August 9, 2011


A. John Voelker

Acting Clerk of Court of Appeals







This opinion is subject to further editing.  If published, the official version will appear in the bound volume of the Official Reports. 


A party may file with the Supreme Court a petition to review an adverse decision by the Court of Appeals.  See Wis. Stat. § 808.10 and Rule 809.62. 





Appeal No. 


Cir. Ct. No.  2010CV853









Jonathan E. DeBauche and Nathaniel D. DeBauche,






David D. DeBauche,




Wisconsin Department of Corrections,






            APPEAL from an order of the circuit court for Brown County:  william m. atkinson, Judge.  Affirmed. 

            Before Hoover, P.J., Peterson and Brunner, JJ.

1        PER CURIAM.   David DeBauche appeals an order granting garnishment of his prison account with the Department of Corrections in order to pay judgments that he owes his children.  DeBauche argues:  (1) the action is barred by issue preclusion; (2) the action should have been dismissed because the Department did not receive a copy of a temporary injunction; and (3) the court erroneously failed to apply exemptions under Wis. Stat. § 815.18 (2009-10).[1]  We reject these arguments and affirm the order.


2        A jury convicted DeBauche of intentionally killing his wife and her parents.  His wife’s probate court ordered him to turn over all assets including his bank accounts, brokerage accounts, stocks and bonds.  His two sons’ wrongful death action resulted in a judgment against DeBauche for $418,506 to be split evenly between them. 

3        A garnishment action was then commenced against DeBauche’s attorneys requiring them to turn over checks and stock certificates to partially satisfy the wrongful death judgment.  Due to a procedural error, the initial garnishment order was vacated, but the error was eventually corrected through a second garnishment action and the assets were turned over to the children.  However, DeBauche also had his attorney deposit two checks totaling $15,000 from the sale of stock that neither DeBauche nor his attorneys brought to the court’s attention.

4        A third garnishment action was then commenced against the Department of Corrections when the children’s attorney learned that DeBauche had significant cash assets in his prison account.  At that time, DeBauche still owed each of his children $206,202.85.  The trial court granted summary judgment in the children’s favor, finding that DeBauche was not entitled to any exemption under Wis. Stat. § 815.18. 


5        Issue preclusion does not bar this garnishment action.  DeBauche contends the earlier garnishment orders preclude this garnishment proceeding.  Garnishment actions are separate actions that are distinct from the underlying actions that form the basis for garnishment.  See Wis. Stat. § 812.01(2)(a).  Under § 812.01(3), a plaintiff may pursue multiple garnishment actions, even against the same garnishee.  The present action is the only garnishment action that involves assets held by the Department.  The earlier litigation involving funds held by DeBauche’s attorneys has no preclusive effect.

6        DeBauche’s argument that he did not receive proper notice of a temporary injunction in the probate case for his wife’s estate fails for several reasons.  First, any relief regarding that issue would have to be raised on appeal in the probate case.  Second, the argument is apparently based on DeBauche’s misreading of the Department’s amended answer which says “the Garnishee Defendant does not have a copy of the injunction ….”  DeBauche contends this statement shows he was not served with all of the documents in this case.  The “Garnishee Defendant,” however, is the Department, not DeBauche.  The Department was not a party to the action in which the injunction was issued and therefore was not served with the injunction.  Third, DeBauche was served with all of the pleadings in the garnishment action.  Therefore, there is no basis for challenging the garnishment order based on any failure to serve documents.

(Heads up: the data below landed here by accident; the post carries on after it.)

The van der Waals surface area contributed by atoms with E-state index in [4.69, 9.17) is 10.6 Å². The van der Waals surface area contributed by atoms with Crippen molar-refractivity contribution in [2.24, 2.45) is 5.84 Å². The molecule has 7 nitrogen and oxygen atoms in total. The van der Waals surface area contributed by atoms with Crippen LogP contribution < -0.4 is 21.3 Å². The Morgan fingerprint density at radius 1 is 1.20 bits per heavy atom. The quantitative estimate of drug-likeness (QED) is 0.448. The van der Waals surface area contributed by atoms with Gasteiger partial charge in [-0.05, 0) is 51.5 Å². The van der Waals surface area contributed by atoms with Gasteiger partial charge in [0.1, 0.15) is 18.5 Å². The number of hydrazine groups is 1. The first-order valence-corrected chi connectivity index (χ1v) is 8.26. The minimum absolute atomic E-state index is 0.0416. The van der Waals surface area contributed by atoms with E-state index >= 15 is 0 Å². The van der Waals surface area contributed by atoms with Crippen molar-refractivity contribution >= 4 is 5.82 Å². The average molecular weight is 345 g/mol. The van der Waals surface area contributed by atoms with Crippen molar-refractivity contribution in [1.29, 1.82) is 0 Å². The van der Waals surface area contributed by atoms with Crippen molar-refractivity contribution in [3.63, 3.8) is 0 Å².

7        Finally, DeBauche is not entitled to use the exemptions set out in Wis. Stat. § 815.18.  In the exercise of its discretion, the circuit court may deny any exemption based on a finding that the debtor concealed or transferred assets with the intention of defrauding creditors.  See Wis. Stat. § 815.18(10).  DeBauche presents no evidence to refute the finding that he violated the court order to turn over all of his assets to his children. 

8        DeBauche claims his prison account should be exempt because it consists of assets he obtained either before the marriage or through inheritance and they should not be considered marital property.  There is no exemption for non-marital property in a garnishment action.  In any event, it was not for DeBauche to determine whether the property was exempt.  That was the court’s function, and DeBauche interfered with that function by concealing the assets.  Finally, allowing DeBauche to keep these funds in his prison account would contradict the purpose of the exemption statute.  The purpose is to preserve a humane standard of living for debtors and their dependents to prevent them from becoming public charges.  See Wis. Stat. § 815.18(1).  As a prisoner serving life sentences, DeBauche is already a ward of the State.  Seizure of the money rather than allowing him to spend it promotes the interests of his dependents.

            By the Court.—Order affirmed.

            This opinion will not be published.  See Wis. Stat. Rule 809.23(1)(b)5.


[1]  All references to the Wisconsin Statutes are to the 2009-10 version unless otherwise noted.